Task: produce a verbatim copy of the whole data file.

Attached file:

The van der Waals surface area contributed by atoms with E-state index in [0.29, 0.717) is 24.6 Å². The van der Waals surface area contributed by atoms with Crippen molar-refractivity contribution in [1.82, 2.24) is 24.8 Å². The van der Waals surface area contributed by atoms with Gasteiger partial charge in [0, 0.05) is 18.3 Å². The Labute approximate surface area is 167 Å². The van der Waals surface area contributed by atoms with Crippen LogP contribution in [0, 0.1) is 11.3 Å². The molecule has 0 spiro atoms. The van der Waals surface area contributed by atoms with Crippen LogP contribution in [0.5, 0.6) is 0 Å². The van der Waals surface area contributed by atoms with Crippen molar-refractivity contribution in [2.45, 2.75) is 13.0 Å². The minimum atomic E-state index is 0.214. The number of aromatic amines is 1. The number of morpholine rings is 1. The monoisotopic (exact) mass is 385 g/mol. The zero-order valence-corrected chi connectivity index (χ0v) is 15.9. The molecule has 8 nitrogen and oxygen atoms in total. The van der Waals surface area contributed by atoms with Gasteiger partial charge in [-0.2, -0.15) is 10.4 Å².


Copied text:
The van der Waals surface area contributed by atoms with E-state index in [0.29, 0.717) is 24.6 Å². The van der Waals surface area contributed by atoms with Crippen molar-refractivity contribution in [1.82, 2.24) is 24.8 Å². The van der Waals surface area contributed by atoms with Gasteiger partial charge in [0, 0.05) is 18.3 Å². The Labute approximate surface area is 167 Å². The van der Waals surface area contributed by atoms with Crippen LogP contribution in [0, 0.1) is 11.3 Å². The molecule has 0 spiro atoms. The van der Waals surface area contributed by atoms with Crippen LogP contribution in [0.5, 0.6) is 0 Å². The van der Waals surface area contributed by atoms with Crippen molar-refractivity contribution in [2.45, 2.75) is 13.0 Å². The minimum atomic E-state index is 0.214. The number of aromatic amines is 1. The number of morpholine rings is 1. The monoisotopic (exact) mass is 385 g/mol. The zero-order valence-corrected chi connectivity index (χ0v) is 15.9. The molecule has 8 nitrogen and oxygen atoms in total. The van der Waals surface area contributed by atoms with Gasteiger partial charge in [-0.2, -0.15) is 10.4 Å².